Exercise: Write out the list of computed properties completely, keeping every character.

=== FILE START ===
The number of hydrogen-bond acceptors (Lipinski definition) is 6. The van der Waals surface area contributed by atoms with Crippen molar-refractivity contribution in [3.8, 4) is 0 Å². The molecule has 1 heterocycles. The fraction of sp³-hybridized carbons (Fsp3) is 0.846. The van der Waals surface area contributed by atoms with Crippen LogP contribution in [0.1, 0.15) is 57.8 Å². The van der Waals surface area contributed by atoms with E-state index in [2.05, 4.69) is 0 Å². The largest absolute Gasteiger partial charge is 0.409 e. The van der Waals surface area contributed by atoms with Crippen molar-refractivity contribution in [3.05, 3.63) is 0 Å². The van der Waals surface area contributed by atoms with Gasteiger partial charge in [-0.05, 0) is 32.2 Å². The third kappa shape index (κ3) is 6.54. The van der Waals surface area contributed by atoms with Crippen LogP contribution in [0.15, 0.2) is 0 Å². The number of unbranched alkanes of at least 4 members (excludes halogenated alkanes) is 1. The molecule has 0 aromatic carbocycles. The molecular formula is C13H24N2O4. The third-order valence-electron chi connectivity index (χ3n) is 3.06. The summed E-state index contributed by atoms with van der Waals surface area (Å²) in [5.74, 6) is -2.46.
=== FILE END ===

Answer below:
The number of hydrogen-bond acceptors (Lipinski definition) is 6. The van der Waals surface area contributed by atoms with Crippen molar-refractivity contribution in [3.8, 4) is 0 Å². The molecule has 1 heterocycles. The fraction of sp³-hybridized carbons (Fsp3) is 0.846. The van der Waals surface area contributed by atoms with Crippen LogP contribution in [0.1, 0.15) is 57.8 Å². The van der Waals surface area contributed by atoms with E-state index in [2.05, 4.69) is 0 Å². The largest absolute Gasteiger partial charge is 0.409 e. The van der Waals surface area contributed by atoms with Crippen molar-refractivity contribution in [3.05, 3.63) is 0 Å². The van der Waals surface area contributed by atoms with Gasteiger partial charge in [-0.05, 0) is 32.2 Å². The third kappa shape index (κ3) is 6.54. The van der Waals surface area contributed by atoms with Crippen LogP contribution in [0.15, 0.2) is 0 Å². The number of unbranched alkanes of at least 4 members (excludes halogenated alkanes) is 1. The molecule has 0 aromatic carbocycles. The molecular formula is C13H24N2O4. The third-order valence-electron chi connectivity index (χ3n) is 3.06. The summed E-state index contributed by atoms with van der Waals surface area (Å²) in [5.74, 6) is -2.46.